Fear of crime examined through diversity of crime, social inequalities, and social capital: An empirical evaluation in Peru

Date01 December 2020
Published date01 December 2020
Fear of crime examined
through diversity of crime,
social inequalities, and
social capital: An empirical
evaluation in Peru
Wilson Herna
Grupo de Ana
´lisis para el Desarrollo – GRADE, Peru
ıa Dammert
Universidad de Santiago de Chile, Chile
Lilian Kanashiro
Universidad de Lima, Peru
Latin America is a violent region where fear of crime is well spread but still not fully under-
stood. Using multilevel methods for a large and subnational representative household survey
(N ¼271,022), we assess the determinants of fear of crime in Peru, the country with the
highest fear of crime and crime victimization in the region. Our results show that body-aimed
victimization (physical or sexual abuse from a member of their household, and sexual
offenses) is the strongest driver of fear of crime, even higher than armed victimization.
Moreover, safety measures based on social capital are negatively related to fear of crime,
suggesting that they are palliatives rather than real protections. Finally, our study shows that
people in a higher socioeconomic status are more likely to fear more because they have
more (resources) to lose. Policy implications address Latin America as a whole and punitive
policies against crime are common in the region, while evidence-based decisions are scarce.
Fear of crime, insecurity, Latin America, social capital, victimization
Date received: 21 April 2020; accepted: 5 August 2020
Corresponding author:
Wilson Herna
´ndez, Grupo de Ana
´lisis para el Desarrollo – GRADE, Av. Grau 915. Barranco, Lima 4, Peru.
Email: whernandez@grade.org.pe
Australian & New Zealand Journal of
2020, Vol. 53(4) 515–535
!The Author(s) 2020
Article reuse guidelines:
DOI: 10.1177/0004865820954466
Insecurity in Latin America has reached critical proportions. The homicide rate per 100
inhabitants in this region triples the world average and is five times larger than in
European countries (UNODC, 2018). Robbery rates are also much higher in Latin
American countries when compared to developed ones; only Southern African countries
are in a worse position (Heiskanen, 2010) than Latin American ones. Especially since
the 1990s, these forms of crime among others have become regular issues in Latin
American everyday life, as has happened with their consequences in the public
agenda and citizen concerns (Dammert, 2019).
Fear of crime (FOC), once considered mainly as a product of criminality, is now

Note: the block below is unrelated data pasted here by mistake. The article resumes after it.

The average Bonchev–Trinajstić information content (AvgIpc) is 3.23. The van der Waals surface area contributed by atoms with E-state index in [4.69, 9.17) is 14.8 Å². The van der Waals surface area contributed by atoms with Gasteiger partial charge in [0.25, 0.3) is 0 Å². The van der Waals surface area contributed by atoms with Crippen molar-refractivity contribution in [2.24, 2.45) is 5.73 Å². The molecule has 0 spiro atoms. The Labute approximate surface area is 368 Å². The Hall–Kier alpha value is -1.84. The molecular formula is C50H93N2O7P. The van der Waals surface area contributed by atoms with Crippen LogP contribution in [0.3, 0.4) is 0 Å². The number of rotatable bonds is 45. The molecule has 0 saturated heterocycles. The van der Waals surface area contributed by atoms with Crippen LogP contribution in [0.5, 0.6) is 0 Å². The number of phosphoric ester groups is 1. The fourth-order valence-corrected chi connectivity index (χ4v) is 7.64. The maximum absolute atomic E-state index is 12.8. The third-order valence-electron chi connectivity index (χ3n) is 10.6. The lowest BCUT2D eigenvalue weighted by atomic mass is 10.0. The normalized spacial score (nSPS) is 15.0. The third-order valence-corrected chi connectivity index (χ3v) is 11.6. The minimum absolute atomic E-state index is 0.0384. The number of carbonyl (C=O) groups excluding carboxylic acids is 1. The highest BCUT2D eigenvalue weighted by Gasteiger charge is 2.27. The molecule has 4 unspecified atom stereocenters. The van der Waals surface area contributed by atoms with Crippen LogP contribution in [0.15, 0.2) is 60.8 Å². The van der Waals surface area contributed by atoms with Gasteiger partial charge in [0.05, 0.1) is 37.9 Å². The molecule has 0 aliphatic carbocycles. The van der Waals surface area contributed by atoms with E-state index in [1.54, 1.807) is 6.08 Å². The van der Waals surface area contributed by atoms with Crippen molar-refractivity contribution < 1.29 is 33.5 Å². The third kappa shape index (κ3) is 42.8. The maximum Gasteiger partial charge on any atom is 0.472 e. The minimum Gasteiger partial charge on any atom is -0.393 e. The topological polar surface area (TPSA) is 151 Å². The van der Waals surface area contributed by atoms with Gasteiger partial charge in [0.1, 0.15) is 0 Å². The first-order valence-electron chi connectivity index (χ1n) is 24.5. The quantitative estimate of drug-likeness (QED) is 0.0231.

conceived as a multidimensional concept that comprises fears specific to crime (Ferraro,
1995) but also fears to social representations of crime and expressions of social inequal-
ities (Hummelsheim et al., 2011; Vieno et al., 2013; Visser et al., 2013) that are linked to
individual factors as well as historical and social contexts (Collins, 2016). Furthermore,
FOC impacts on economic, social, and political issues, including an accelerated process
of privatization of security, abandonment of public spaces, increasing urban segrega-
tion, and a general sense of distrust of public institutions (especially those linked to the
criminal justice system) (Hummelsheim et al., 2011; M. Lee & Ellis, 2017; Mythen &
Lee, 2017).
Considering this, we focus on Peru in order to study the associations that FOC
maintains with three social processes: diversity of crime (violent, body-aimed, and indi-
rect), social capital (organic and non-organic safety measures), and socioeconomic
status. We applied multilevel mixed-effects linear regression (two levels: individuals
and districts) to a subnationally representative household survey (N ¼271,022).
The motivation to study the Peruvian case is highlighted in three facts. First, Peru is
one of the most extreme cases in the Latin American scenario in terms of FOC and
victimization rates (Figure 1). According to the data from the AmericasBarometer,
country maintains this position since 2006. Victimization may be decreasing although it
is still very high and has become the main concern among Peruvians (Dammert, Mujica,
& Zevallos, 2017). Since 2010 (previous reliable data are not available), the percentage
of victims of a crime fell by 14 percentage points (26.4% in 2017). However, there is an
important level of street crime affecting citizens; moreover, FOC is extended and per-
sistent in Peru. Nine out of 10 Peruvians claim to be afraid of being victims of crime in
the next 12 months (Instituto Nacional de Estad
ıstica e Informa
´tica, 2018) and between
2010 and 2017, this rate rose from 85 to 90% at national level.
Second, the gap between high FOC and victimization is relevant. Nineteen out of 100
people have been victims of theft (money, wallet, or cell phone) in the last 12 months,
the most common crime in Peru; nonetheless, 77 think they will be victims of this type of
crime during the next year (Instituto Nacional de Estad
ıstica e Informa
´tica, 2018).
Third, public policies have had a strong budget yet weak effects. The Ministry of
Interior’s budget doubled between 2010 and 2017 (Ministerio de Econom
ıa y
Finanzas, 2018). Nevertheless, the lack of clear and sustained public policies over
time, as well as high levels of impunity fed the citizens’ FOC and sense of impunity.
Police officers are seen as corrupt, slow, inefficient, and even violent by most Peruvians
(Dammert, 2016). According to data from the AmericasBarometer, one out of five
516 Australian & New Zealand Journal of Criminology 53(4)

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